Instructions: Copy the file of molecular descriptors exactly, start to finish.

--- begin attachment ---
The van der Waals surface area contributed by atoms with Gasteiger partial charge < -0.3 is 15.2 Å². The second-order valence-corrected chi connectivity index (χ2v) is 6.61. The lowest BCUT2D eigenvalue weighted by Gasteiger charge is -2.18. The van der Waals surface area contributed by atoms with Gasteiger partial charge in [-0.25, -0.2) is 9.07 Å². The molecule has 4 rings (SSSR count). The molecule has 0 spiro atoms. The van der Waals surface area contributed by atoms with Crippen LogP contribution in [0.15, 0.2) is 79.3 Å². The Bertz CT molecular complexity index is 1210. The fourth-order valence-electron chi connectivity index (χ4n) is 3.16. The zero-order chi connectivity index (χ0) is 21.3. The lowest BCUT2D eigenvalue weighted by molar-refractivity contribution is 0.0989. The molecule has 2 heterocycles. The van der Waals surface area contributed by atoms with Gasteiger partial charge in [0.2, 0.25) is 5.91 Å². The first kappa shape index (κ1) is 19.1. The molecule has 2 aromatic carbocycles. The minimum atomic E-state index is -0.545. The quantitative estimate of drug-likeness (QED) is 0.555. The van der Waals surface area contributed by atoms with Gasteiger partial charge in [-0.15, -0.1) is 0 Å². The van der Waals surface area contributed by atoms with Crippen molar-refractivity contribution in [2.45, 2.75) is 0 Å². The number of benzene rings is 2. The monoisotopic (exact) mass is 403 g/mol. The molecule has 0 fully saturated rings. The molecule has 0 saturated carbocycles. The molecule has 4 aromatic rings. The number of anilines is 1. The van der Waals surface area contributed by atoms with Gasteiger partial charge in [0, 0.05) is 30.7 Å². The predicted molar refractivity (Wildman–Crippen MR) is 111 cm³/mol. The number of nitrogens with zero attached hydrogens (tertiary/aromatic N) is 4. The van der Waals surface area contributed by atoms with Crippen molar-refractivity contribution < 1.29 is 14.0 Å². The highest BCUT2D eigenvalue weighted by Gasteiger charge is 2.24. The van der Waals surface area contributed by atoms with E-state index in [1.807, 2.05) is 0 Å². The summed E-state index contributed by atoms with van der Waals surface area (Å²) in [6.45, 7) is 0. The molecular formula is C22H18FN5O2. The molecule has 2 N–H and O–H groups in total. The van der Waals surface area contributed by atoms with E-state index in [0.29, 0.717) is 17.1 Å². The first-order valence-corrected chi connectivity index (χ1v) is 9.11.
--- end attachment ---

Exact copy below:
The van der Waals surface area contributed by atoms with Gasteiger partial charge < -0.3 is 15.2 Å². The second-order valence-corrected chi connectivity index (χ2v) is 6.61. The lowest BCUT2D eigenvalue weighted by Gasteiger charge is -2.18. The van der Waals surface area contributed by atoms with Gasteiger partial charge in [-0.25, -0.2) is 9.07 Å². The molecule has 4 rings (SSSR count). The molecule has 0 spiro atoms. The van der Waals surface area contributed by atoms with Crippen LogP contribution in [0.15, 0.2) is 79.3 Å². The Bertz CT molecular complexity index is 1210. The fourth-order valence-electron chi connectivity index (χ4n) is 3.16. The zero-order chi connectivity index (χ0) is 21.3. The lowest BCUT2D eigenvalue weighted by molar-refractivity contribution is 0.0989. The molecule has 2 heterocycles. The van der Waals surface area contributed by atoms with Gasteiger partial charge in [0.2, 0.25) is 5.91 Å². The first kappa shape index (κ1) is 19.1. The molecule has 2 aromatic carbocycles. The minimum atomic E-state index is -0.545. The quantitative estimate of drug-likeness (QED) is 0.555. The van der Waals surface area contributed by atoms with Gasteiger partial charge in [-0.15, -0.1) is 0 Å². The van der Waals surface area contributed by atoms with Crippen molar-refractivity contribution in [2.45, 2.75) is 0 Å². The number of benzene rings is 2. The monoisotopic (exact) mass is 403 g/mol. The molecule has 0 fully saturated rings. The molecule has 0 saturated carbocycles. The molecule has 4 aromatic rings. The number of anilines is 1. The van der Waals surface area contributed by atoms with Gasteiger partial charge in [0, 0.05) is 30.7 Å². The predicted molar refractivity (Wildman–Crippen MR) is 111 cm³/mol. The number of nitrogens with zero attached hydrogens (tertiary/aromatic N) is 4. The van der Waals surface area contributed by atoms with Crippen molar-refractivity contribution < 1.29 is 14.0 Å². The highest BCUT2D eigenvalue weighted by Gasteiger charge is 2.24. The van der Waals surface area contributed by atoms with E-state index in [1.807, 2.05) is 0 Å². The summed E-state index contributed by atoms with van der Waals surface area (Å²) in [6.45, 7) is 0. The molecular formula is C22H18FN5O2. The molecule has 2 N–H and O–H groups in total. The van der Waals surface area contributed by atoms with E-state index in [0.29, 0.717) is 17.1 Å². The first-order valence-corrected chi connectivity index (χ1v) is 9.11.